With the NHL postseason winding down, and the summertime markets looming with the Canes having the horses to be massive players, now seems like the perfect time to look back and get a bit of a refresher on what’s happening down on the farm. An imperative part of Waddell’s to-do list will be figuring out which of these players can be used in deals for immediate help, and which ones have parts to play in the Carolina Hurricanes’ future. The champions of the AHL’s Eastern Conference are split the first two games against the Chicago Wolves in the Calder Cup Finals in Charlotte this weekend, but here I’ll be focusing on the regular season (largely because I’ve been so busy the last few weeks that I have barely gotten to watch any of this stellar playoff run). We’ll take a look at how each prospect* playing for the Checkers performed in 2018-19, what skills make them projectable to the NHL level, and what each needs to work on in order to reach his ceiling. We’ll also give an NHL outlook of when they’ll be ready to contribute, and what role their NHL future likely holds.

*Two criteria: Players must still have rookie eligibility (<25 games played in the NHL), and be a true prospect with a legitimate notion of contributing in Raleigh. Bobby Sanguinetti and Dennis Robertson play important roles as mentors and organizational depth, but neither truly qualifies as a prospect at this stage of his career.


To begin, we will look at Jake Bean, Clark Bishop, and Trevor Carrick.


Jake Bean – Defenseman (Acquired: 2016 Entry Draft, 1st round, 13th overall)

By the Numbers – 13 goals, 31 assists, 44 points in 70 games, +17 rating.

What Got Him Here? Many times when speaking of 20-year-olds, especially defensemen, there is a significant learning curve upon making the transition to the professional game. For Bean, I guess you could say there was a brief one where he looked a bit timid and the points weren’t flowing. However, he surely didn’t look like a rookie most of the year. The young Calgary native was a star on the back end for the Checkers. He finished the year second among rookie AHL defensemen in scoring, and probably would have been first had he not missed six games due to call-ups (he was off the lead by one point in six fewer games). Among players of his birth year or younger, he was the 7th leading scorer in the league, regardless of position – just ahead of names like Logan Brown and Sam Steel (high profile forward prospects, for my non-prospect-junkies out there), and just a couple spots behind teammate Martin Necas. Jake Bean’s profile is predicated on this skill, as a puck moving, powerplay quarterback type of defenseman. Bean is incredibly poised and patient with the puck in all three zones. Smooth is probably the number one word that comes to mind. Everything he does seems quick and easy. As an offensive zone playmaker and on the powerplay, he does an excellent job of waiting out his mark and finding seams to make cross-zone feeds for excellent scoring opportunities. He has plenty of pretty assists where he navigates the defense then perfectly places the puck in the wheelhouse of a shooter like Aleksi Saarela for one-time goals. In the defensive zone, he’s crafty and clever, always seemingly able to make a quick head-fake or reversing the puck to his D partner to create a little space for an easy zone exit. Bean has an excellent shot as well. His whip-like wrister has an excellent release, velocity, and accuracy, and he does a good job of keeping his heavy slapper low for tips and rebounds. He beat goalies cleanly without a screen plenty of times as well. When defending, he has a great understanding of body and stick positioning and maintains precise gaps to take away time and space from oncoming forwards. He did seem to get caught in a bad pinch a few times early in the year, but he seemed to improve his awareness in this area as the year went on and he got more comfortable.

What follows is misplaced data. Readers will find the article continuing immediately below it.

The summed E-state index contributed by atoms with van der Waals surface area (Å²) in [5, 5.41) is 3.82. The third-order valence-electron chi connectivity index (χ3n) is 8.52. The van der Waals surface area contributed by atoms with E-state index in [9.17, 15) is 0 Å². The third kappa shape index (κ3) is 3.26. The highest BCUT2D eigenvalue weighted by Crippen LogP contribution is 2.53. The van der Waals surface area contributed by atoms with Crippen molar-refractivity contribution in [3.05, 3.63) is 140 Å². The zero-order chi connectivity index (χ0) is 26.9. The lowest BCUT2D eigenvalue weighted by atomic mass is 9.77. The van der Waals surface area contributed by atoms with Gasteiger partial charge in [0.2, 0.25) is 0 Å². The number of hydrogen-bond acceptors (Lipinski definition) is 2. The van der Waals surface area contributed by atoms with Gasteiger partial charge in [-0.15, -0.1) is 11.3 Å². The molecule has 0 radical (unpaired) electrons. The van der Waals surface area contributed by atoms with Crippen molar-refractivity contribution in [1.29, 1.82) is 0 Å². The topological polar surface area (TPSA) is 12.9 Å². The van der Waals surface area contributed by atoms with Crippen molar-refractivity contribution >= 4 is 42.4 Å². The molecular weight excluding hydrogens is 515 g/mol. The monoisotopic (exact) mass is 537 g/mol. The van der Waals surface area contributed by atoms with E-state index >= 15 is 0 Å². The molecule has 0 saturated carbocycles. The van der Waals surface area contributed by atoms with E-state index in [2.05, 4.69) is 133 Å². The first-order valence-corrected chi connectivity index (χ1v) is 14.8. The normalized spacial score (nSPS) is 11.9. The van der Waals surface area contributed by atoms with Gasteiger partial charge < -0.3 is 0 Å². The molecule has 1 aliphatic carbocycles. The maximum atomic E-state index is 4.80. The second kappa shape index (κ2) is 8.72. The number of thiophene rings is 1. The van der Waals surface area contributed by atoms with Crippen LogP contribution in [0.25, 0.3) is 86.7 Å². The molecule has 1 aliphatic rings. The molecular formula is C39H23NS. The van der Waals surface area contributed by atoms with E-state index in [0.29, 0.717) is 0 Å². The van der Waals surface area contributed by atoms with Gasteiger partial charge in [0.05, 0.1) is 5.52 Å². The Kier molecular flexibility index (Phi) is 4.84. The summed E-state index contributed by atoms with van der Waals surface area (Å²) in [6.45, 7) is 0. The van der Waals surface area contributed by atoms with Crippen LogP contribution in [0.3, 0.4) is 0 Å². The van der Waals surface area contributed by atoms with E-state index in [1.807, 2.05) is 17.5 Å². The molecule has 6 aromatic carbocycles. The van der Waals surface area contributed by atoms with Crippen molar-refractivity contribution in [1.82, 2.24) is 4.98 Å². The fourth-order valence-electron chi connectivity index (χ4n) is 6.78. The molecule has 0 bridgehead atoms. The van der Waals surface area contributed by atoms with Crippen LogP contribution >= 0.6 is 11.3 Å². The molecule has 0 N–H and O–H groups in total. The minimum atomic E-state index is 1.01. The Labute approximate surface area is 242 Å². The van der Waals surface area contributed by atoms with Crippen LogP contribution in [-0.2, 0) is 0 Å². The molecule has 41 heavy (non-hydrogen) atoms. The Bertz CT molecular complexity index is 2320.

Questions/Room for Improvement? Strength and filling out has always been item #1 on the to-do list since being drafted here. Listed as 6’1 and 186 pounds, it seems as though he may have already taken steps forward in this area (previously listed around 170). If these fifteen pounds really have been added of good weight, he’s already off to a great start in about year’s time, since signing. A little more muscle and weight to throw around and gain position in the corners is always welcome for a defenseman. He will never be a guy to play a super physical game and deliver heavy hits to players cutting across the middle. However, he didn’t seem particularly contact-shy in the corners or in front of the net, as I initially worried could be the case (Jeff Skinner Syndrome, as it’s known around my apartment). While he’s an adequate skater with good agility and quickness, I’m not sure he has the high-end top speed to be able to turn and burn with some of the faster forwards in the NHL. As mentioned above, he did have the momentary lapses in focus that led to an odd-man rush or defensive breakdown, but I do not think this is a significant worry for a 20 year old offense-oriented defenseman; especially since he showed marked improvement as the year progressed.